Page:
From the Publisher’s Website:
Operation Torch, launched on 8 November 1942, landed Anglo-American forces in Vichy-controlled Morocco and Algeria to create a second front against the Axis forces in North Africa, catching Rommel's German and Italian forces in the claws of a giant pincer.
The US Army was powerfully well-armored and equipped, but fresh to wa, and it showed. Organization suffered from a surfeit of peacetime theories and training was insufficient and ill-applied. Despite such failings the US GIs and their commanders learned very quickly, adapting to German tactics and the realities of mechanized warfare. The Axis forces in North Africa were seasoned by years of fighting against increasingly powerful British and Commonwealth forces, and were led by one of the Reich's most capable generals. The German doctrine of mechanized warfare had proved itself time and again, but ever-growing logistical and supply problems were blunting its effectiveness.
From Sidi Bou Zid to El Guettar, this fully illustrated study pits the US Army against the best that the Axis forces in Africa had to offer.
Inside the Book
Osprey has continued its Combat series with issue 38 - with a look at the North African front. Like the other books in the series, the reader gets a look at both sides on the conflict- and is provided with a thorough overview of the arrangement of command, equipment, and tactics of the opposing forces. The book is broken down as follows:
- Introduction - this section gives a brief description of the strategic situation in Tunisia at the time of these events, as well as a concise map showing the arrangement of US, German, British, Italian, and French forces
- The Opposing Sides - this chapter is broken down into five major sections for each side: Origins and Organization, Training and Tactics, Logistics and Morale, Command, and Communications. The first section gives the reader a brief summary of where each side was during the time of the campaign, as well as a rundown of typical equipment used by a typical soldier from each side. Training and Tactics gives one a sense of the types of armored and motorized forces, as well as artillery used. The rest of the sections continue this basic arrangement: providing brief overviews of logistics and command structures, naming major players like Major General Fredenhall and Lt. General Patton, as well as Generalfeldmarschall Rommel.
- Sidi Bou Zid - February 14-17, 1943 - the first of three chapters dedicated to some of the major engagements in this theater of the war. The chapter gives a Background to Battle, a Map and Key of the battle including a general schedule of events over the course of the four days, and a sidebar of the battlefield environment. A concise summary of actual combat completes the chapter. There are sidebars to highlight a major player from each side of the battle- John K. Waters from the US Army and Rudolf Gerhardt from Afrikakorps.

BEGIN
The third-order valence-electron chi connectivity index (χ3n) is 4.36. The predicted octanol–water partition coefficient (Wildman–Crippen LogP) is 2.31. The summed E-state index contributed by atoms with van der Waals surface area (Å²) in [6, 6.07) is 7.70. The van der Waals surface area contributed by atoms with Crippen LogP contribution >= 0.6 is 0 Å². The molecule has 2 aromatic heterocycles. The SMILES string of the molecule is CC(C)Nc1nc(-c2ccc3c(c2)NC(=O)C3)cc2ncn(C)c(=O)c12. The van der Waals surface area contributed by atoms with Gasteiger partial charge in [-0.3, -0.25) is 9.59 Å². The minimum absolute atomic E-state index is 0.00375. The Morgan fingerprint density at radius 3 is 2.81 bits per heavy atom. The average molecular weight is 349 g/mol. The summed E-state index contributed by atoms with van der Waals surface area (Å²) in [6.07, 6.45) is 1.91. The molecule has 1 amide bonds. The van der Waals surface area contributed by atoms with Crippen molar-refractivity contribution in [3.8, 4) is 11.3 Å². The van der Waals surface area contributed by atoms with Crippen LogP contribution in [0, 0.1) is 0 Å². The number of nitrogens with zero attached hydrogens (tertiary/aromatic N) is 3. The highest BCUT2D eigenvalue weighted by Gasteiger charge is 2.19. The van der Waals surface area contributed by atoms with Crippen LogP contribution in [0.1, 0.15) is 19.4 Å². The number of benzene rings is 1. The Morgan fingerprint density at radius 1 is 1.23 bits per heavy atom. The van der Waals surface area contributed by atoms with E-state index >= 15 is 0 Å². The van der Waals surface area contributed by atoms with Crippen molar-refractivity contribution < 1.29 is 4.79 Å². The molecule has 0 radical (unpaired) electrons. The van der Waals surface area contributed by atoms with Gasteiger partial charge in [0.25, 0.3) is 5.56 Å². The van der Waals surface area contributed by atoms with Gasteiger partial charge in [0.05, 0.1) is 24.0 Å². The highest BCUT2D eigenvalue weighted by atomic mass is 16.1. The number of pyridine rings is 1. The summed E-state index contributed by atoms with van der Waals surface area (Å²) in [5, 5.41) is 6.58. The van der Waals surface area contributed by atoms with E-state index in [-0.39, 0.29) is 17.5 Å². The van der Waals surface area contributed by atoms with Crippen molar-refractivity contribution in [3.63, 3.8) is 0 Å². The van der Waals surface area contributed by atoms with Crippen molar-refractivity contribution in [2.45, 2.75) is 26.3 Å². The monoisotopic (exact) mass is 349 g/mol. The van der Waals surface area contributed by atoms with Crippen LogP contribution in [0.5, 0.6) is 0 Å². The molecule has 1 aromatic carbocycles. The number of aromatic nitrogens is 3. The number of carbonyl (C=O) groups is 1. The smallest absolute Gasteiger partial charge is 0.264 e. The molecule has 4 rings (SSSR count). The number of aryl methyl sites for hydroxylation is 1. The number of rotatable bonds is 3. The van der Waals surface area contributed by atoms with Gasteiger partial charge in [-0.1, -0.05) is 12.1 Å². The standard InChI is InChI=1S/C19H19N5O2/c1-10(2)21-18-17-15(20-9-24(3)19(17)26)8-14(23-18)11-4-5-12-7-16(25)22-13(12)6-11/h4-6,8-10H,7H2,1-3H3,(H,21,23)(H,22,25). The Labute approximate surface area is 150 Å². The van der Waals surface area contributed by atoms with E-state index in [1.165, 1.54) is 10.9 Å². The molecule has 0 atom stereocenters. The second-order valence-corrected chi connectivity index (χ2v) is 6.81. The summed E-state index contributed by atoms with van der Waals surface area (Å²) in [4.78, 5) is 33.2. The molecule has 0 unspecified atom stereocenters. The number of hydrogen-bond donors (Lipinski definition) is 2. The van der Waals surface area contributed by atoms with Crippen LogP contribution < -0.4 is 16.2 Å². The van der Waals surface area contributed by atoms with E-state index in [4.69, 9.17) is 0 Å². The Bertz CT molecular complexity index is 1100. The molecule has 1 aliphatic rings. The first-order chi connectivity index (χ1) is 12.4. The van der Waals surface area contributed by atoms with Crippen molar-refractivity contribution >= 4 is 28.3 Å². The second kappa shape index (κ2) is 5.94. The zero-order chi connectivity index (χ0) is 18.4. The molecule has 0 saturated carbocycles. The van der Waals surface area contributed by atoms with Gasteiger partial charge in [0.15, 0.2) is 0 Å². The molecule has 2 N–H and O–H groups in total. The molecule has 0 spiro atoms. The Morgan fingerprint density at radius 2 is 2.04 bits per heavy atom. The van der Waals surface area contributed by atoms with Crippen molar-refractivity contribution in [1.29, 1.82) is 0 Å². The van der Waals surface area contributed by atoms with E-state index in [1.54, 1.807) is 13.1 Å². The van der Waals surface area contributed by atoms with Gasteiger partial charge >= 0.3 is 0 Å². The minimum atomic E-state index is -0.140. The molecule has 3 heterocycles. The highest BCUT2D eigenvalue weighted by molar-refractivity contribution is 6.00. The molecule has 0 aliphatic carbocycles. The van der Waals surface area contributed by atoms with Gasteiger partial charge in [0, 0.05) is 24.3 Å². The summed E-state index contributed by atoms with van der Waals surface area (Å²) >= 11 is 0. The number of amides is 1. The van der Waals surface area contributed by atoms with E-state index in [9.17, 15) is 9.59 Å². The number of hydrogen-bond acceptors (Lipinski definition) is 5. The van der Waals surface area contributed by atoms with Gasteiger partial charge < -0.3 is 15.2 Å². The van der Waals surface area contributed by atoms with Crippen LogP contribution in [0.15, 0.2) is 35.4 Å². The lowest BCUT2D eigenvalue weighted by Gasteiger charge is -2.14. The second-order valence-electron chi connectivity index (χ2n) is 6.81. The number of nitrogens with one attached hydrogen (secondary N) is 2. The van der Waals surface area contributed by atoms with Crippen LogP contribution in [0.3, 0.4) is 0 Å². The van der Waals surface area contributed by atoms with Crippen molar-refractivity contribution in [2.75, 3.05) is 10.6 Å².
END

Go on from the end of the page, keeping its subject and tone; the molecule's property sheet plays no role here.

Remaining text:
- The Kasserine Pass - February 19-20, 1943 - follows the same format as the former chapter but centers on another major battle that follows so closely on the heels of the Allied defeat at Sidi Bou Zid. The Allies didn’t fare much better at the Kasserine Pass, and the book goes into detail into how things progressed for the Germans as they handed the Allies another defeat.
- El Guettar - March 23, 1943 - Events leading up to this final battle covered in the book set quite a different stage of events for both forces. Rommel had been sent back to Germany due to exhaustion, replaced by Hans-Jurgen von Arnim. Fredenhall’s failings led to his replacement by Eisenhower with Patton on March 6th. German victories up to this point led to an arrogance and overconfidence that grossly underestimated the Americans aligned against them. American artillery and tank destroyer halftracks helped bring about a very different outcome.
- Analysis - this chapter helps give an overview of how, despite command deficiencies and lack of experience on the part of the Americans that were an immediate disadvantage, a change in command structure and organization could eventually lead to a shift that was enough to bring about a very different outcome.
- Aftermath - in the few pages of this chapter, the reader is given an effective summation of events and helps understand how the lessons learned in combat here helped to build a strong foundation of tactics that would lead to eventual Allied victories in Italy and Western Europe into Germany.
- Unit Organizations - a brief, but concise, analysis of the companies and equipment used by each side in this theater
Osprey continues to hit it out of the park with this Combat series. Each chapter is interspersed with excellent black-and-white photographs, color maps, and an occasional period color photograph. The images are ones not normally seen and give a great support to the text. This volume is an excellent addition to the series and provides a valuable resource to the historian or modeler interested in recreating armor, artillery, or infantry units from the desert campaign in Tunisia. I highly recommend the book and offer my sincere thanks to Osprey and IPMS-USA for the review copy.